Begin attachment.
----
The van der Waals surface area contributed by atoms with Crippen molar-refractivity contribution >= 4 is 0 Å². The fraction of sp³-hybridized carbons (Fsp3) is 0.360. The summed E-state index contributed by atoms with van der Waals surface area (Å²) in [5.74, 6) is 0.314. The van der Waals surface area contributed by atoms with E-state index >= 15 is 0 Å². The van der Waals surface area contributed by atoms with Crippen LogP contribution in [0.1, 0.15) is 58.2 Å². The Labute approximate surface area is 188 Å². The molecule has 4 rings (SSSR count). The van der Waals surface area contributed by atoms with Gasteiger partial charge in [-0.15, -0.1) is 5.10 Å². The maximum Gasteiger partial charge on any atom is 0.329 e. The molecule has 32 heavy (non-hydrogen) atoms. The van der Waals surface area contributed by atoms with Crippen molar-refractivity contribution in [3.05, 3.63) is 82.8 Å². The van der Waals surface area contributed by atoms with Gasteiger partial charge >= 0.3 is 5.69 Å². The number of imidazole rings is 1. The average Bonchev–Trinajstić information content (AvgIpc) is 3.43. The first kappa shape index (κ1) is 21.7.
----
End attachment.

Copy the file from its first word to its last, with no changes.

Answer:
The van der Waals surface area contributed by atoms with Crippen molar-refractivity contribution >= 4 is 0 Å². The fraction of sp³-hybridized carbons (Fsp3) is 0.360. The summed E-state index contributed by atoms with van der Waals surface area (Å²) in [5.74, 6) is 0.314. The van der Waals surface area contributed by atoms with E-state index >= 15 is 0 Å². The van der Waals surface area contributed by atoms with Crippen LogP contribution in [0.1, 0.15) is 58.2 Å². The Labute approximate surface area is 188 Å². The molecule has 4 rings (SSSR count). The van der Waals surface area contributed by atoms with Gasteiger partial charge in [-0.15, -0.1) is 5.10 Å². The maximum Gasteiger partial charge on any atom is 0.329 e. The molecule has 32 heavy (non-hydrogen) atoms. The van der Waals surface area contributed by atoms with Crippen molar-refractivity contribution in [3.05, 3.63) is 82.8 Å². The van der Waals surface area contributed by atoms with Gasteiger partial charge >= 0.3 is 5.69 Å². The number of imidazole rings is 1. The average Bonchev–Trinajstić information content (AvgIpc) is 3.43. The first kappa shape index (κ1) is 21.7.